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NEWS: Greece heads to a referendum on austerity measures, Dec. or Jan.

Greek Prime Minister George Papandreou has announced that a referendum will be held on the austerity measures associated with the $140 billion bail-out package from European Union countries and the International Monetary Fund. Papendreou said, “We will not implement any program by force, but only with the consent of the Greek people. This is our democratic tradition and we demand that it is also respected abroad.” The referendum is to be held “as soon as possible”, according to a government spokesperson, likely December or January.

The Washington Post reports, “(Today), Papandreou faces a grilling from German Chancellor Angela Merkel and French President Nicolas Sarkozy among others in Cannes in the French Riviera, ahead of the Group of 20 summit (on Thursday and Friday). …Leaders are alarmed because a ‘no’ vote could send shockwaves through the European banking system and the already-weak economy. Even setting a vote could scuttle pending two large pending payouts of bailout money Greece needs to avoid default. And the wait for a result will increase bond market pressure on Italy and Spain, who face rising interest rates because of fears they may default too.” It has also been reported that it will “have serious spillover effects on Portugal and Ireland.”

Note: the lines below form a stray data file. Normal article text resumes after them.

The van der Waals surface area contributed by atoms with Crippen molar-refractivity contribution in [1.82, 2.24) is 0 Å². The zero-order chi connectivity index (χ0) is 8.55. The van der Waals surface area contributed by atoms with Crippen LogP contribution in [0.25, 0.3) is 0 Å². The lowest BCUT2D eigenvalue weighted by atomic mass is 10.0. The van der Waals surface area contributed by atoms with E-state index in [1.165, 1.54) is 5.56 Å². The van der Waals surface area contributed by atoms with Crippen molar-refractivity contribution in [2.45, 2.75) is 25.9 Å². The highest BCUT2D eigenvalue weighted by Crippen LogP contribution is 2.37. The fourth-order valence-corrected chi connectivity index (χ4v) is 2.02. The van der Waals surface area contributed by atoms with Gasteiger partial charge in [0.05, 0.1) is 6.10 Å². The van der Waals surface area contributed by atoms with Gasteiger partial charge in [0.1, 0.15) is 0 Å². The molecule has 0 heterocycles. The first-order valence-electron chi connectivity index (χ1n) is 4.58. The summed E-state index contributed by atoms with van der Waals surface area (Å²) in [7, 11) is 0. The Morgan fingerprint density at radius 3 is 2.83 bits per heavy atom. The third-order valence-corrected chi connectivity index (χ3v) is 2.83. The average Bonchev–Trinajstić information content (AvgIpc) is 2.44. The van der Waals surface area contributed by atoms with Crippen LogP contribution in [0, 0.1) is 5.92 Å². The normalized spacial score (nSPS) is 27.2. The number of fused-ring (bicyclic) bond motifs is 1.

The Globe and Mail adds, “Finance Minister Jim Flaherty said Canada will use the G20 meetings in France, beginning Thursday, to push for an early solution. Mr. Flaherty is clearly not pleased by this latest referendum plan. ‘It’s not for us to try to dictate terms to the Europeans,’ he said. ‘It is for us to say that delay endangers the global economy and we have interdependent economies in this world.’ …(He) avoided a specific stand on whether Greece should move up or even scrap plans to hold a referendum on the proposed European Union bailout…”

The Post notes, “Some 20 months of harsh austerity have angered most Greeks, with unions staging a wave of strikes and protest marches many of which degenerated into riots.”

Al-Jazeera reports, “Papandreou faces a tough challenge persuading Greek voters to back the bailout plan. With anger running high in Greece over tough austerity measures that have raised taxes, lowered wages and triggered strikes, analysts fear Greeks will vote down their financial lifeline and push the country to economic collapse. A poll over the weekend showed nearly 60 per cent of Greeks have a negative view of the rescue deal, suggesting that voters in the referendum likely to be held early next year, will say no to the rescue package.”

This past June, the Greek parliament “backed a $39 billion austerity program that includes cutting the public sector by 150,000 workers, freezing pensions and raising the retirement age, raising taxes on all income levels, and privatizing about $68 billion in state assets,” reports the Los Angeles Times. The plan to privatize state assets includes selling 27 percent of Athens Water and 40 percent of Thessaloniki Water, two public water utilities, next year. In September, “a new set of austerity measures were announced which include a two-year property tax.” In early-October, the Greek parliament was set to vote on a bill that would suspend 30,000 government workers at reduced pay and further cut public service salaries.